Breastfeeding: Reducing risk

Last updated: Monday, April 08, 2019

Consider the following points when advising on medicine use in a breastfeeding mother:

  • If the drug is not essential it should be avoided, or a non-pharmacological approach used instead.

  • There may be alternative drugs that are safer to use. However, choice of drug should be based primarily on suitability for the patient and their condition, and then compatibility with breastfeeding assessed.

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  • Frequency of breastfeeding varies a lot according to age. For example, a newborn baby might feed every hour, whereas a one-year-old infant may be feeding only twice a day. This means it’s important to ask about the feeding regimen before suggesting how the administration of medicines might fit in. For example, it would be pointless suggesting that a mother takes a long-acting medicine at bedtime to reduce infant exposure, if she feeds him throughout the night.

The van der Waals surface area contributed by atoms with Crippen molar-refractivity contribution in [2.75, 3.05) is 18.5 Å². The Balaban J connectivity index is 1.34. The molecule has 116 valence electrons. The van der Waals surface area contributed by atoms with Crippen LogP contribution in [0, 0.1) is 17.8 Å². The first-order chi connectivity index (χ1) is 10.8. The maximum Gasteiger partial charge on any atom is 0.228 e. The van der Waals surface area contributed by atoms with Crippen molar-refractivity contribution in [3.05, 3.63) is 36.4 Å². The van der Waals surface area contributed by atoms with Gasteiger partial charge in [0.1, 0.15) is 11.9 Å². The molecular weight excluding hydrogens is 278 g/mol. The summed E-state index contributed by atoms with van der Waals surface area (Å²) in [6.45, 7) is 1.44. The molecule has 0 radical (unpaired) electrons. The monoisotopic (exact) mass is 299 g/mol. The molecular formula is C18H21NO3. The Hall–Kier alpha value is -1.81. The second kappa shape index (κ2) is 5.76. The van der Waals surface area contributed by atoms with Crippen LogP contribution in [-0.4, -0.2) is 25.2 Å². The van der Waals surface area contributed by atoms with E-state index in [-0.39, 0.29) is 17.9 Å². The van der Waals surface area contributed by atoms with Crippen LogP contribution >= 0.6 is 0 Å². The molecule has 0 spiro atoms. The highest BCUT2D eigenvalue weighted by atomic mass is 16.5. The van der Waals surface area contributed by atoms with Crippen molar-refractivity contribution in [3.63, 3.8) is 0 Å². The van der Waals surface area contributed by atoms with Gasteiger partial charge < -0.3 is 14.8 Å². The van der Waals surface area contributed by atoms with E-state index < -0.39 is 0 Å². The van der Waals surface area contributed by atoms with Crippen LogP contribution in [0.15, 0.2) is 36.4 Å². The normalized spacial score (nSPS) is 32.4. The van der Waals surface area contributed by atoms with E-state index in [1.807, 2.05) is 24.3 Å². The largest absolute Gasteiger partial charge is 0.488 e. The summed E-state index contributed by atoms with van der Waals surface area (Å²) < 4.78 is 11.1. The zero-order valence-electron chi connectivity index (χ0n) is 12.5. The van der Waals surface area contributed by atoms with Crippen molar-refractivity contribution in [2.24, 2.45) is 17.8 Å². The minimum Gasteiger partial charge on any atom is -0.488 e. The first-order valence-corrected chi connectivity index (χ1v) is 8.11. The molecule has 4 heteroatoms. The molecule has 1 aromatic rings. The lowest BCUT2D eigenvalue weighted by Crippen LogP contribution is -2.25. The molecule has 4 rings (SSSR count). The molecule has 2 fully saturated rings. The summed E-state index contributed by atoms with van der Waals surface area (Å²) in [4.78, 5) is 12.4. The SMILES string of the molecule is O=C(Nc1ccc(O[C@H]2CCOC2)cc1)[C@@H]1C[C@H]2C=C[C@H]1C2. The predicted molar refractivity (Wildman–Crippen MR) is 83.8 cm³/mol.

• Similarly, breastfeeding immediately before a dose, in an attempt to reduce exposure to peak plasma levels, might not be a practical option.

  • For a very short course of treatment (less than 48 hours) breastfeeding could be interrupted temporarily, but longer interruption can make resumption difficult. This option should be avoided if at all possible.

  • As in any situation where the risk of side effects must be minimised: avoid multiple drugs with similar potential adverse reactions; use minimum doses and dosage forms that limit systemic exposure (e.g. inhalers); avoid new drugs and medicines with long half-lives if possible.


The UK Drugs In Lactation Advisory Service (UKDILAS) is an NHS specialist centre for medicine use in breastfeeding mothers. It offers guidance online or you can ring the service for advice.